Travel is so cheap and easy from Dublin, and it has been an astonishing revelation! I have visited London and Oxford already, and in the next month I will be visiting Galway, the Aran Islands, Cork, and Paris. I’ve also planned a month-long trip around Europe in March, when Trinity has its break. CIE Tours (the company that gives us free railway travel!) also offers some affordable, all-inclusive tours all over the world—I will be seeing Spain, France, Italy, Prague, Vienna, and Budapest, without the hassle of planning flights, hotels, or transportation myself.
I love the Creative Writing program here. There are 15 of us (mostly British and Irish students—I’m the only American), and the professors are very encouraging. They are also very on-point with their criticism; they give terrific feedback, which has done me a great deal of good in revisions. We do not have any assigned reading, and it has been wonderful to read books of my choosing. I have been reading about 4 books a week since I’ve been here, and I keep discovering more! There are so many Irish and British authors that are relatively unknown in the U.S.—John MacGahern, Jon McGreggor, Claire Kilroy, Seamus Deane, Graham Swift… Walking into a bookstore, you are far more likely to find a good literary book than you are in the U.S., which I feel caters much more to chick-lit and nonfiction. Also, the quality of the books is better here—nicer paper, binding, and covers—which may not matter, but I love it!
I have saved the best parts for last: firstly, how can I write this journal without talking about the other Mitchell Scholars? Mitchells, you all have been the best part of being here. We bonded right from the start, and although it has been less than two months, and some of you are hours away, I feel like we have known each other for years. I know that we will all stay in touch long after this is over. I especially am thankful for the “Dublin crew.” I love our Friday night home-cooked dinners, and our nights at the movies. It is great to have you so close.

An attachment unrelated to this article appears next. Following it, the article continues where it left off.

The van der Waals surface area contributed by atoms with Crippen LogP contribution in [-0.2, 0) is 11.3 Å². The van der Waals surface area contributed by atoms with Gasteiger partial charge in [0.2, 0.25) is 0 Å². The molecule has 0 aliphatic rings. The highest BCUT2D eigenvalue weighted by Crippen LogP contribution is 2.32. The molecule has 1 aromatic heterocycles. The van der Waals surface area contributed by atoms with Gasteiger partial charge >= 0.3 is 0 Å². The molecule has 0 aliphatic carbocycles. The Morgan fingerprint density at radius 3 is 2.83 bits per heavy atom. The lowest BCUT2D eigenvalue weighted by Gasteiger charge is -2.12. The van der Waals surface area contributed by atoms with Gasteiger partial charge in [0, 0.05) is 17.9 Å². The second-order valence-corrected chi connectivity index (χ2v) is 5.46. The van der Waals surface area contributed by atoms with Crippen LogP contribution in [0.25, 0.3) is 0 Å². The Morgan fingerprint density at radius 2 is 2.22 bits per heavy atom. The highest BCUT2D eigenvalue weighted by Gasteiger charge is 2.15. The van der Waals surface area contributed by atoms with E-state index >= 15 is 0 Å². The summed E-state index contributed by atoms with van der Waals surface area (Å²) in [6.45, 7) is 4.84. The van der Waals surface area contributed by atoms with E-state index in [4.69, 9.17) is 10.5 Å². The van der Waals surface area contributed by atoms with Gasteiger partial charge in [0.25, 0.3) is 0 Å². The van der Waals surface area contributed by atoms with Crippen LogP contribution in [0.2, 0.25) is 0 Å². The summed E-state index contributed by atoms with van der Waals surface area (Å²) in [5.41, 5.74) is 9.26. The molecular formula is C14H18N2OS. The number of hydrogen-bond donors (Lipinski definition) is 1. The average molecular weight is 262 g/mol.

And of course there is “The Hoff”! During orientation, we were audience members at the Tubridy Tonight Show, where we were serenaded by David Hasselhoff, and won a free weekend in Galway! I can’t remember the last time I had as much fun as that! It was definitely the high point of my being here so far!
I would really like to end this journal by talking about the amazing experience of writing in Dublin. I cannot think of a place or a program more conducive to developing as a creative writer. I think I have written some of my best work ever here. Not only have I found inspiration in new books, but I am inspired by the city and everything around me. And perhaps most importantly, I have for the first time in my life been able to focus on nothing but writing and reading. I am so grateful to be here, to be so happy with what I am doing, and the people who are with me. This will be an experience I never forget.